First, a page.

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Clouds will be on the increase Wednesday ahead of our next good risk of rain Thursday evening into Friday. Chilly temperatures tonight with lows in the middle to upper 30's in the Lakes Area to near 40 in the Triangle.
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Thousands celebrate Juneteenth
BEAUMONT - by Lauren Huet
Thousands celebrated the city's fifth annual Juneteenth Celebration at Tyrrell Park in Beaumont. On June 19th, 1865, about two and a half years after President Lincoln signed the Emancipation Proclamation, news of the end of slavery reached Texas.
From 2 p.m. to 9 p.m. Saturday, families and friends gathered to celebrate.
"Well we're out here to celebrate the Juneteenth festival and we're bringing the kids out," said Ambrose Horton, "have a good time, and just to mingle and everybody get together and be one big family for at least a day."
"We're celebrating as a family, and we go and play, and go get free stuff," said Horton's daughter, Kayla.
"A bouncy place, snow cones, popcorn and a lot of fun stuff," said another child, Journee Woodson.
Horton says today is about more than snow cones and fun.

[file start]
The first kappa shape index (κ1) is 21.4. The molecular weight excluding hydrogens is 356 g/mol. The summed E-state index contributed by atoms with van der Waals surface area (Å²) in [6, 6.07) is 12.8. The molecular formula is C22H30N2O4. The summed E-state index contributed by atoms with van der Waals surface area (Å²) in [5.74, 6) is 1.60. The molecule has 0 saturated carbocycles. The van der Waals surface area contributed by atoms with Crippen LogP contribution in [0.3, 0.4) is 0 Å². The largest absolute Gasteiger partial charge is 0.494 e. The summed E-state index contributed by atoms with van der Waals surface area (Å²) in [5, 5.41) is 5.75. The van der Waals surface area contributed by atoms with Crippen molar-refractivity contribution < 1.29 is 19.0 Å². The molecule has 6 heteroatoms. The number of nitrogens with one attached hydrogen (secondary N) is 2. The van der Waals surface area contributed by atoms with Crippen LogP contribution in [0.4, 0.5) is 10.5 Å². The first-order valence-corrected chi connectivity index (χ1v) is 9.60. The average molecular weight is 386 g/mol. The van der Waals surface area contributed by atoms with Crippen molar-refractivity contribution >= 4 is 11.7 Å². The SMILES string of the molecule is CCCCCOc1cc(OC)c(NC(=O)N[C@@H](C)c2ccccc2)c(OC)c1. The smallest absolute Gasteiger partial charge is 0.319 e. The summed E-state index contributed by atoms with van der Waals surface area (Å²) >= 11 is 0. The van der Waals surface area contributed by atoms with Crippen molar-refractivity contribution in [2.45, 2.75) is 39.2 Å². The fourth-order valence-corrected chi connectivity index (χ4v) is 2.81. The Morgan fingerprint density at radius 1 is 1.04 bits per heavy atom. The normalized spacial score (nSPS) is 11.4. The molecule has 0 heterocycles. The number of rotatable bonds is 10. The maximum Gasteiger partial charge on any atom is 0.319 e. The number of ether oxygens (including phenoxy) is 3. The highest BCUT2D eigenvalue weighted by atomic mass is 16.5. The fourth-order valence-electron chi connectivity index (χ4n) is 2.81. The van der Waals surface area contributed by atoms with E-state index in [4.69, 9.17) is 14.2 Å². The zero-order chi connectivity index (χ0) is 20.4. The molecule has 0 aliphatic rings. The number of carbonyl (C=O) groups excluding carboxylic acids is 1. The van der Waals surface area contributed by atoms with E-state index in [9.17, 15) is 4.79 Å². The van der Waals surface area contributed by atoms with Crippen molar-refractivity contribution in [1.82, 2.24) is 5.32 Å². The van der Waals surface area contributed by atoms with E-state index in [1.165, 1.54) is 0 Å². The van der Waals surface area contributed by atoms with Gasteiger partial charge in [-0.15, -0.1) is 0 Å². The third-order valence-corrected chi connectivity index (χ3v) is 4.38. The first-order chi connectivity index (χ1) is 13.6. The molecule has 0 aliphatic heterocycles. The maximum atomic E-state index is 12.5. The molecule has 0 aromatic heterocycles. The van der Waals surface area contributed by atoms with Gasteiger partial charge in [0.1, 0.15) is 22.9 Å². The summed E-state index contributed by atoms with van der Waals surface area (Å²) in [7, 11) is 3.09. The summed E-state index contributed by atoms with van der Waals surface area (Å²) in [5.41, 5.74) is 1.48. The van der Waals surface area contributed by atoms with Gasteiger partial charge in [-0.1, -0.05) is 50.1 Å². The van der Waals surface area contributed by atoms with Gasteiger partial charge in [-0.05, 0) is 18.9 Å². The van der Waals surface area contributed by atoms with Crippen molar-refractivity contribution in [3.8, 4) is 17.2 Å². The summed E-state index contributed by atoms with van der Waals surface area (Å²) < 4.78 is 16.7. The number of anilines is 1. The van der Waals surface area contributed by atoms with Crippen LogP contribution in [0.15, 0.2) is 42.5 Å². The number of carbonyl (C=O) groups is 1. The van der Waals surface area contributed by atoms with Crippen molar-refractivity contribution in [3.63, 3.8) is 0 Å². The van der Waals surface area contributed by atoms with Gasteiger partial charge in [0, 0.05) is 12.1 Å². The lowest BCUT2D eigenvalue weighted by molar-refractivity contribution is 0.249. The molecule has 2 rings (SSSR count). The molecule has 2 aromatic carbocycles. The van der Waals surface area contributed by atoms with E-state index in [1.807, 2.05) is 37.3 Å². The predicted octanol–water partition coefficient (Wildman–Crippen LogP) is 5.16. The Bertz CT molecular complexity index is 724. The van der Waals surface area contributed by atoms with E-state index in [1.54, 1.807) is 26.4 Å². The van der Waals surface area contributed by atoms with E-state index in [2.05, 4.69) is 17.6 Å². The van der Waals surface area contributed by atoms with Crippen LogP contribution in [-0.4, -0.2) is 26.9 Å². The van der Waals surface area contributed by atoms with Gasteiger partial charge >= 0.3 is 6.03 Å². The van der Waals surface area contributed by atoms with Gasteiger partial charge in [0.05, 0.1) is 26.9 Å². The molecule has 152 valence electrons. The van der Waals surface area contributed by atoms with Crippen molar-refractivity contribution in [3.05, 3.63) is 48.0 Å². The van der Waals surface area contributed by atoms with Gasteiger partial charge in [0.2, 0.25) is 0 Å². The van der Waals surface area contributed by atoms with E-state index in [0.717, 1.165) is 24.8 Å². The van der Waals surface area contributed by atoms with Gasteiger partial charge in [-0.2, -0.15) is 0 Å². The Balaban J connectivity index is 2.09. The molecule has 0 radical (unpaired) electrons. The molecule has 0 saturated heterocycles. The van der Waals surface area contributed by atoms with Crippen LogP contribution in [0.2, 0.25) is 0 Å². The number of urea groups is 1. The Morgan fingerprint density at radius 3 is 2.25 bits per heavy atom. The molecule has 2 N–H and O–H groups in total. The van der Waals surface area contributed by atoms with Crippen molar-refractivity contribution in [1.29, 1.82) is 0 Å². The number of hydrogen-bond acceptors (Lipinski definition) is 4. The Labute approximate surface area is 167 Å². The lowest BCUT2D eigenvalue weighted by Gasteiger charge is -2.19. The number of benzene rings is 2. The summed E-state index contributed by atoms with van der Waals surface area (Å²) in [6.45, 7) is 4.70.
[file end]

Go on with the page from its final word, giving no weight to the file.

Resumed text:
"Well this celebration is the day that the slaves were released here in Texas, freed in Texas, so that was an important part of our history so we need to make sure our kids know," said Horton.
"Everybody needs to know their history, where they came from, and important events like Juneteenth," said Cory Long, who came to celebrate Juneteenth with his fraternity Omega Psi Phi. "Juneteenth is the day that enslaved people, African Americans, first realized that they were freed by the Emancipation Proclamation."
"The celebration of any person's freedom or any group's freedom is a celebration of freedom for everybody," said fraternity brother and Beaumont City Council Member Jamie Smith.
Smith says the Juneteenth celebration is a great family event.
"The city is giving away snow cones and popcorn to the kids," said Smith. "The moonwalk, jump stations and things like that are going on. And then later on we have the bands performing and we have vendors out here."
A fun way to celebrate while teaching younger generations about an important moment in history.
"We're making it fun for them to learn about it," said Horton.
"We invite anybody and everybody to come out and just have a great time," said Smith.